TWO DETROIT MEN CONVICTED IN A DRIVE-BY SHOOTING AND MURDER COMMITTED OUTSIDE A POPULAR DETROIT RESTAURANT IN THE WAREHOUSE DISTRICT
Two Detroit men were convicted yesterday by a federal jury in Detroit on charges of murder-for-hire, conspiracy to possess with intent to distribute cocaine and oxycodone, and use of a firearm causing death during and in relation to a drug trafficking crime, announced United States Attorney Matthew Schneider.
Schneider was joined in the announcement by Special Agent in Charge Timothy R. Slater, Federal Bureau of Investigation and Chief James Craig, Detroit Police Department.
Convicted were Deaunta Belcher, 35, and Andre Watson, 32, both of Detroit.
The four-week trial was conducted before United States District Judge Avern Cohn.
According to the evidence presented at trial, on September 11, 2015, a drive-by shooting took place outside of They Say restaurant in the Warehouse District of Detroit in which the victim, Devin Wallace, 30, of Novi, Michigan, was killed. The investigation into the shooting determined Deaunta Belcher was part of an intricate drug and fraud scheme throughout Detroit. Belcher and others, including his co-defendant Darnell Bailey and Devin Wallace, obtained cars, apartments, furniture, and other items fraudulently using the identities of drug customers and other victims, and leased those items to drug dealers throughout the city. Belcher and others decided to kill Wallace out of greed so they could assume his role in their fraud and drug conspiracy.
The evidence showed that Belcher and his co-defendant, Darnell Bailey, offered two men, Andre Watson, and Stephen Brown, money, a car, and other compensation to commit the murder. Watson and Brown spent weeks trying to locate Wallace, and on September 11, 2015, Belcher informed Watson and Brown that Wallace would be at They Say. Watson, Brown, and a third man, Billie J. Chambers, drove to They Say where Brown fired toward Wallace twice and Watson shot Wallace 12 times at close range. Nine bullets struck his body, with six bullets entering his head. Wallace died at the scene. Belcher and Bailey told police that Wallace was killed for cooperating with the DEA in a separate drug investigation in an effort to mislead investigators.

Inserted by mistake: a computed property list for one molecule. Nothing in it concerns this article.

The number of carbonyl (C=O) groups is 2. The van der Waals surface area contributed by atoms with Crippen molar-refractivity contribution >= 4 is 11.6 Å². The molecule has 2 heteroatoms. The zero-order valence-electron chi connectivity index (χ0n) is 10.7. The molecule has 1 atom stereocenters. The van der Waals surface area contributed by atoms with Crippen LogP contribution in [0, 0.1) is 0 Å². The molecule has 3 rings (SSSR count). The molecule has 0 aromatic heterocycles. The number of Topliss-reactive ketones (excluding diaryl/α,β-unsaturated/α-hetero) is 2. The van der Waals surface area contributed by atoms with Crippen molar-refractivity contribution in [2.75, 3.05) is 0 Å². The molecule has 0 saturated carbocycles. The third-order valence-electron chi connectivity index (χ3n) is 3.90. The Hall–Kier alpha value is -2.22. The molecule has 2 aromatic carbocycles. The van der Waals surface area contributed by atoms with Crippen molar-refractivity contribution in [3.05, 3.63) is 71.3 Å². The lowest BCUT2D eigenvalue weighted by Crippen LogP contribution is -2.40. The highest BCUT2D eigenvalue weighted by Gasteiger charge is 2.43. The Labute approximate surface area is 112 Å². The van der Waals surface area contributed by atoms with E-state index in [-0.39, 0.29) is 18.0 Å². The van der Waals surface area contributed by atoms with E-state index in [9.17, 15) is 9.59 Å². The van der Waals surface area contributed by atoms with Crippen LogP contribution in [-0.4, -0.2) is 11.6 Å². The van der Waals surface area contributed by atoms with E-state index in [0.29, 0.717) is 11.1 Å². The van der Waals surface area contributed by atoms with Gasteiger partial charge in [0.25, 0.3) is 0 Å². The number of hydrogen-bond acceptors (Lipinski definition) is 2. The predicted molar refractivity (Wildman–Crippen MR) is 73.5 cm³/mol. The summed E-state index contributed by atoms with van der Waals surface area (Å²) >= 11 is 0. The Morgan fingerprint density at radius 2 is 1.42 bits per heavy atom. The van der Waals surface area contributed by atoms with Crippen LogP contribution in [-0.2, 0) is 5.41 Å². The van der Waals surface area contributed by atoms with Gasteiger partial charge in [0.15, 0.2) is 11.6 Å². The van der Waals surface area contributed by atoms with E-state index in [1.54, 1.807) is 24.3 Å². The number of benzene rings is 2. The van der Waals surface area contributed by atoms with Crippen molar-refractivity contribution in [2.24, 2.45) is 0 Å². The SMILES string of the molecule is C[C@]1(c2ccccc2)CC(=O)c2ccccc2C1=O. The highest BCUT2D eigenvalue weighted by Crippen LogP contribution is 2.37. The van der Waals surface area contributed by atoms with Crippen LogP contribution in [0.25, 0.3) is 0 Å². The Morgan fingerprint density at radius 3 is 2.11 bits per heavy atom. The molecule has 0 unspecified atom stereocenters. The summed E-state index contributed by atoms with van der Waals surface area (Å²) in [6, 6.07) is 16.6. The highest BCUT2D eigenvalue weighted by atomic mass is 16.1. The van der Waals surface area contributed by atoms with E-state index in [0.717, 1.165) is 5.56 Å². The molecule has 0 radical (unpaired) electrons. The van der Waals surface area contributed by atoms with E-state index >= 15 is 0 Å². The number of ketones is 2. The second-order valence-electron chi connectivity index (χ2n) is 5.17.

The jury also convicted Belcher for obstruction of justice for statements made to Detroit police on September 24, 2015, in which he tried to mislead investigators regarding his relationship with Stephen Brown.
Co-defendants Darnell Bailey, 29, of Roseville, Billie J. Chambers, 33, and Stephen Brown, 27, both from Detroit, previously pleaded guilty to murder-for-hire for their respective involvement in the shooting. Each are awaiting sentencing.
“These defendants carried out a brazen, cold blooded murder in broad daylight near downtown Detroit, and the shooting shocked our community when it was broadcast on the evening news,” United States Attorney Matthew Schneider said. “Thanks to the tireless efforts of the FBI and the Detroit Police Department, the people of Detroit can rest easier knowing these defendants will remain behind bars for the rest of their lives. Eradicating violent crime remains our top priority, and we will continue to work every day so Michiganders can go about their lives without fear of harm.”
“This case demonstrates the violence that accompanies large-scale narcotics trafficking,” said Special Agent in Charge Timothy R. Slater, Detroit Division of the FBI. “With yesterday’s conviction, Deaunta Belcher and Andre Watson have been held accountable for their part in these crimes and the City of Detroit is safer as a result.”
“We certainly appreciate the partnership with the Federal Bureau Investigation Violent Crime Task Force," said Chief James Craig. "This partnership is yet another example of how we can work together to combat violent crimes in our community and bring offenders to justice."
The federal offense of murder-for-hire carries a mandatory sentence of life. The offense of use of a firearm causing death during and in relation to a drug trafficking crime carries a sentence of any term of years or life; however, since a firearm was discharged, there is at least a mandatory minimum of ten years up to life. The offense of conspiracy to possess with intent to distribute cocaine and oxycodone carries a maximum sentence of twenty years, and the offense of obstruction of justice carries a maximum sentence of twenty years.
The investigation was a collaboration between Detroit Police and members of the FBI Violent Crimes Task Force.
The case was prosecuted by Assistant United States Attorneys Shane Cralle and Terrence Haugabook.